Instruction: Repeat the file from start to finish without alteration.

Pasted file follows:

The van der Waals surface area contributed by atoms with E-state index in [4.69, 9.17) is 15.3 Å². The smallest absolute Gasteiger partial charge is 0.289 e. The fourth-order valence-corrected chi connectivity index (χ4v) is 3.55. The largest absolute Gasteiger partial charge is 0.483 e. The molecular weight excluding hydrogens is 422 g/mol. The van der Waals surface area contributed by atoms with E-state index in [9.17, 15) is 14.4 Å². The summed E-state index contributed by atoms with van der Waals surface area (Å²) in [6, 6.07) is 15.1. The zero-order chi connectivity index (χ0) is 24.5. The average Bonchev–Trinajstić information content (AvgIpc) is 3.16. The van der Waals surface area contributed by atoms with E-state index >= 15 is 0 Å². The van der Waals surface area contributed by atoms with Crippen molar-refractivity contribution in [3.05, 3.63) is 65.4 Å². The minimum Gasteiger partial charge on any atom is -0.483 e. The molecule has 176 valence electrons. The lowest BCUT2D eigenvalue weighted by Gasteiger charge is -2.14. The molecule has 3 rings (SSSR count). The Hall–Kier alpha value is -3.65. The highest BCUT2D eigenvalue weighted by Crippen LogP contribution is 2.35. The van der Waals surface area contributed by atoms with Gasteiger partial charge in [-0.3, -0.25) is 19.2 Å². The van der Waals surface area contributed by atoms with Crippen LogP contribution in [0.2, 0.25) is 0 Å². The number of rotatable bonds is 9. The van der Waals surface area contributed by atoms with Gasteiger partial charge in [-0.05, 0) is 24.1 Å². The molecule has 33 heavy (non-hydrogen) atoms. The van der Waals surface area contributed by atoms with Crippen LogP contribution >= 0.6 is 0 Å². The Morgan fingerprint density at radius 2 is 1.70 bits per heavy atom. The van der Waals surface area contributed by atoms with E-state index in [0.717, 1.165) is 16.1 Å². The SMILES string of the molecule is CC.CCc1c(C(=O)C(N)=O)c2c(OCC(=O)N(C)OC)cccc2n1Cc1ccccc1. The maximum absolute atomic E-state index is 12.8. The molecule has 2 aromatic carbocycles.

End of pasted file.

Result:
The van der Waals surface area contributed by atoms with E-state index in [4.69, 9.17) is 15.3 Å². The smallest absolute Gasteiger partial charge is 0.289 e. The fourth-order valence-corrected chi connectivity index (χ4v) is 3.55. The largest absolute Gasteiger partial charge is 0.483 e. The molecular weight excluding hydrogens is 422 g/mol. The van der Waals surface area contributed by atoms with E-state index in [9.17, 15) is 14.4 Å². The summed E-state index contributed by atoms with van der Waals surface area (Å²) in [6, 6.07) is 15.1. The zero-order chi connectivity index (χ0) is 24.5. The average Bonchev–Trinajstić information content (AvgIpc) is 3.16. The van der Waals surface area contributed by atoms with E-state index >= 15 is 0 Å². The van der Waals surface area contributed by atoms with Crippen molar-refractivity contribution in [3.05, 3.63) is 65.4 Å². The minimum Gasteiger partial charge on any atom is -0.483 e. The molecule has 176 valence electrons. The lowest BCUT2D eigenvalue weighted by Gasteiger charge is -2.14. The molecule has 3 rings (SSSR count). The Hall–Kier alpha value is -3.65. The highest BCUT2D eigenvalue weighted by Crippen LogP contribution is 2.35. The van der Waals surface area contributed by atoms with Gasteiger partial charge in [-0.3, -0.25) is 19.2 Å². The van der Waals surface area contributed by atoms with Crippen LogP contribution in [0.2, 0.25) is 0 Å². The number of rotatable bonds is 9. The van der Waals surface area contributed by atoms with Gasteiger partial charge in [-0.05, 0) is 24.1 Å². The molecule has 33 heavy (non-hydrogen) atoms. The van der Waals surface area contributed by atoms with Crippen LogP contribution >= 0.6 is 0 Å². The Morgan fingerprint density at radius 2 is 1.70 bits per heavy atom. The van der Waals surface area contributed by atoms with E-state index in [0.717, 1.165) is 16.1 Å². The SMILES string of the molecule is CC.CCc1c(C(=O)C(N)=O)c2c(OCC(=O)N(C)OC)cccc2n1Cc1ccccc1. The maximum absolute atomic E-state index is 12.8. The molecule has 2 aromatic carbocycles.